“I was kidding, Ellie,” Tyler blurted out. “I don’t think we should go in there. We can find something else to do.”
“At ten o’clock in this town? We go in here, or we go back to headquarters,” I said, pointing at the door. Its chipped black paint was the perfect prologue to what awaited us inside.
I reached for the door again, but Tyler resisted. Just as I began a scathing review of his reluctance, he touched my cheek, looking down on me with concern in his eyes. “Ellie.”
I turned my face away from his touch. My new job and my new life were due to my stubborn pride. Not even being disowned by my parents could make me get my shit straight. My luck was better when I made my own decisions apart from external influences, but I found myself wanting to do things just to make Tyler happy—the sort of stupid, vapid shit Finley did when she liked a guy—things that definitely weren’t me. But then again, I wasn’t sure who I was anymore. Maybe Ellie two-point-oh would skip the bar to play it safe and hide from temptations at headquarters.
I frowned. “C’mon. O’Doul’s, mocktails, and people watching. We can laugh really loud like we’re drunk and slap the table a lot. No one will ever know.”
Tyler was still unconvinced, but I pulled him through the door anyway. A small group of barely legal women sat at a table by the door. A few couples were at the end of the bar near the bathrooms, and a few older local men were peppered across the bar stools. Tyler pointed to the table we had sat at when I was here with Finley and Sterling. The thought of Sterling made my skin crawl. He hadn’t intended to fuck me any more than I’d meant to be fucked when I went to his house that day, but Sterling was the embodiment of rock bottom for me, and I was okay with never seeing him again.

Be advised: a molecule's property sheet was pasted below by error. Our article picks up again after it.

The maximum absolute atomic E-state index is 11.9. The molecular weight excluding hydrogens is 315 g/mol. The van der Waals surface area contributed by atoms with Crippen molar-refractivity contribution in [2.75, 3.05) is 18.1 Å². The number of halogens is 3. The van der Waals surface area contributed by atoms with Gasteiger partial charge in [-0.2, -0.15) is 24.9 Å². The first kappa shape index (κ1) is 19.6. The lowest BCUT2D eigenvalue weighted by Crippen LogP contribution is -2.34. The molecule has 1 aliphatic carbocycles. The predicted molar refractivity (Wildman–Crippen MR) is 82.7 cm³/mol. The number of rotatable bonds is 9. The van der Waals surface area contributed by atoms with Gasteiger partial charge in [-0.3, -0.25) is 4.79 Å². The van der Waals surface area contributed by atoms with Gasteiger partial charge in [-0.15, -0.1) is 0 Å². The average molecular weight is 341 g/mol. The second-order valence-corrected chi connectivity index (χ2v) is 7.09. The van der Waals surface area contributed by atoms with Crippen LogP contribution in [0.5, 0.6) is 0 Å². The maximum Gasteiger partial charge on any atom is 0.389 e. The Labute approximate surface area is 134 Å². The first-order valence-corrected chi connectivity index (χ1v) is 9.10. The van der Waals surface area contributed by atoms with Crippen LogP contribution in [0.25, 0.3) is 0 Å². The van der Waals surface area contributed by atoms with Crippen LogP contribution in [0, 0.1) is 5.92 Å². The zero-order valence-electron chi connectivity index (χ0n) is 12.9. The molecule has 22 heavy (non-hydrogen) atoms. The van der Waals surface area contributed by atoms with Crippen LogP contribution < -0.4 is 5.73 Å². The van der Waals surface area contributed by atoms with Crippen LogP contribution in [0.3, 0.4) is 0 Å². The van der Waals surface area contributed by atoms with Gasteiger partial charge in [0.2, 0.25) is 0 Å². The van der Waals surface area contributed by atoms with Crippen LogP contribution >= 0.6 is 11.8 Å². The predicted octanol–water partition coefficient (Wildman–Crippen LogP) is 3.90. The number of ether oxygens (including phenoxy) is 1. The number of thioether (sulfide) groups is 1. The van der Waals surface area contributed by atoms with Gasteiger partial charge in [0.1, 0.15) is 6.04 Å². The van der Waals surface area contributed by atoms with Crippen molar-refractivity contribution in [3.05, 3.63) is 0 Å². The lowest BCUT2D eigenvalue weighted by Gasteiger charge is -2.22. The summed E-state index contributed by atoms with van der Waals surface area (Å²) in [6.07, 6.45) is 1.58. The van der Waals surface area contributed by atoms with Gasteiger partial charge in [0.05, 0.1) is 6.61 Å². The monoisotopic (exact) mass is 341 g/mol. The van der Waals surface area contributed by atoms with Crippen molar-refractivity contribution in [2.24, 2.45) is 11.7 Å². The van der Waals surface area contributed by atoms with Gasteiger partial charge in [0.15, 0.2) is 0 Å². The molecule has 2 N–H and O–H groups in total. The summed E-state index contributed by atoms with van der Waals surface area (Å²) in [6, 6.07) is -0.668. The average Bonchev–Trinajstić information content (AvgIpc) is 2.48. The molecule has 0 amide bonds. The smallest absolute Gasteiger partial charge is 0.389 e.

“Hey, you okay?” Tyler asked, sitting next to me. He patted my thigh, bringing me back to the present. I both loved and loathed when he touched me like we were that familiar, as if I belonged to him. Tyler was my new addiction, like flirting with fire on the mountain, loving the danger and waiting for the burn.
“You just look a little uncomfortable.”
“A couple of O’Doul’s and I’ll be fine.”
Tyler smirked. “Good luck getting some liquid courage with non-alcoholic beer.” He stood, leaving me alone to order at the bar.
I picked at the last bits of polish left on my nails. Finley had always been the one to make sure I had a regular manicure, even if she had to make an appointment from the other side of the country, but now that I couldn’t afford one, I sort of missed it.
My phone buzzed in my back pocket, and I pulled it out, seeing Finley’s silly, beautiful face. I pressed the red button for the second time that day and put my phone away.
“You’re looking awfully forlorn,” Tyler said, setting a bottle on the table in front of me. “Here. Drink up. Annie told me that Wick had already warned her that if we came in together to remind me not to get kicked out.”
“What an asshole. He ruined our entire night.”
Tyler breathed out a laugh. “That’s exactly what I said.”
“Really?” I asked, dubious. Tyler nodded. “We are spending way too much time together.”
“I was just thinking we needed more days like today.”